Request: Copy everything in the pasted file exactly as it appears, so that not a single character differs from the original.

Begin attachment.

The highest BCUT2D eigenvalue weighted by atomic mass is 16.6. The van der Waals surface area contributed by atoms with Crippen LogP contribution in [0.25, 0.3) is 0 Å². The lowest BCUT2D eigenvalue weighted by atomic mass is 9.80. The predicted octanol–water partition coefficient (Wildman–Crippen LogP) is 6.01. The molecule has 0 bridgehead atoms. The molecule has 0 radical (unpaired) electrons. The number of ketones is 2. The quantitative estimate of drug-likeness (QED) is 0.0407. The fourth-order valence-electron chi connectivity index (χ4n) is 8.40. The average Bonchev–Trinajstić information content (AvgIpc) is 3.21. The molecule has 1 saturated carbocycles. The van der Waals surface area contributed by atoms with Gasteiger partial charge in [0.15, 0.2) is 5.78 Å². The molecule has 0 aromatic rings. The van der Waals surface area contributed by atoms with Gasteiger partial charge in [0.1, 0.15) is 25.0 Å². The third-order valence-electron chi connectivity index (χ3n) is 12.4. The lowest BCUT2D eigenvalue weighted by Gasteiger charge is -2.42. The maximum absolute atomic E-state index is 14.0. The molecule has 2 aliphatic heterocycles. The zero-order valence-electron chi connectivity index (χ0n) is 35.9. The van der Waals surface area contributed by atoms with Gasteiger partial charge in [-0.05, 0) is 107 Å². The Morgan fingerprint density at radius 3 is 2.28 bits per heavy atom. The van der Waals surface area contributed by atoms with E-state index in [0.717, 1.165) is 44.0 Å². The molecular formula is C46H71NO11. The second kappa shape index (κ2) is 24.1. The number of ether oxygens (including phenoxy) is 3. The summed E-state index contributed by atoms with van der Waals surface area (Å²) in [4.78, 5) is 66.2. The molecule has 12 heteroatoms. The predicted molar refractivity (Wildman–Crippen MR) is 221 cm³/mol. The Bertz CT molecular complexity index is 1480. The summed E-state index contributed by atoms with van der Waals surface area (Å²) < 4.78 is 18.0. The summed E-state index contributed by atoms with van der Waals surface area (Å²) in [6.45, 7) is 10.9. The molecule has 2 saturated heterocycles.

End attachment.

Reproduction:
The highest BCUT2D eigenvalue weighted by atomic mass is 16.6. The van der Waals surface area contributed by atoms with Crippen LogP contribution in [0.25, 0.3) is 0 Å². The lowest BCUT2D eigenvalue weighted by atomic mass is 9.80. The predicted octanol–water partition coefficient (Wildman–Crippen LogP) is 6.01. The molecule has 0 bridgehead atoms. The molecule has 0 radical (unpaired) electrons. The number of ketones is 2. The quantitative estimate of drug-likeness (QED) is 0.0407. The fourth-order valence-electron chi connectivity index (χ4n) is 8.40. The average Bonchev–Trinajstić information content (AvgIpc) is 3.21. The molecule has 1 saturated carbocycles. The van der Waals surface area contributed by atoms with Gasteiger partial charge in [0.15, 0.2) is 5.78 Å². The molecule has 0 aromatic rings. The van der Waals surface area contributed by atoms with Gasteiger partial charge in [0.1, 0.15) is 25.0 Å². The third-order valence-electron chi connectivity index (χ3n) is 12.4. The lowest BCUT2D eigenvalue weighted by Gasteiger charge is -2.42. The maximum absolute atomic E-state index is 14.0. The molecule has 2 aliphatic heterocycles. The zero-order valence-electron chi connectivity index (χ0n) is 35.9. The van der Waals surface area contributed by atoms with Gasteiger partial charge in [-0.05, 0) is 107 Å². The Morgan fingerprint density at radius 3 is 2.28 bits per heavy atom. The van der Waals surface area contributed by atoms with E-state index in [0.717, 1.165) is 44.0 Å². The molecular formula is C46H71NO11. The second kappa shape index (κ2) is 24.1. The number of ether oxygens (including phenoxy) is 3. The summed E-state index contributed by atoms with van der Waals surface area (Å²) in [4.78, 5) is 66.2. The molecule has 12 heteroatoms. The predicted molar refractivity (Wildman–Crippen MR) is 221 cm³/mol. The Bertz CT molecular complexity index is 1480. The summed E-state index contributed by atoms with van der Waals surface area (Å²) < 4.78 is 18.0. The summed E-state index contributed by atoms with van der Waals surface area (Å²) in [6.45, 7) is 10.9. The molecule has 2 saturated heterocycles.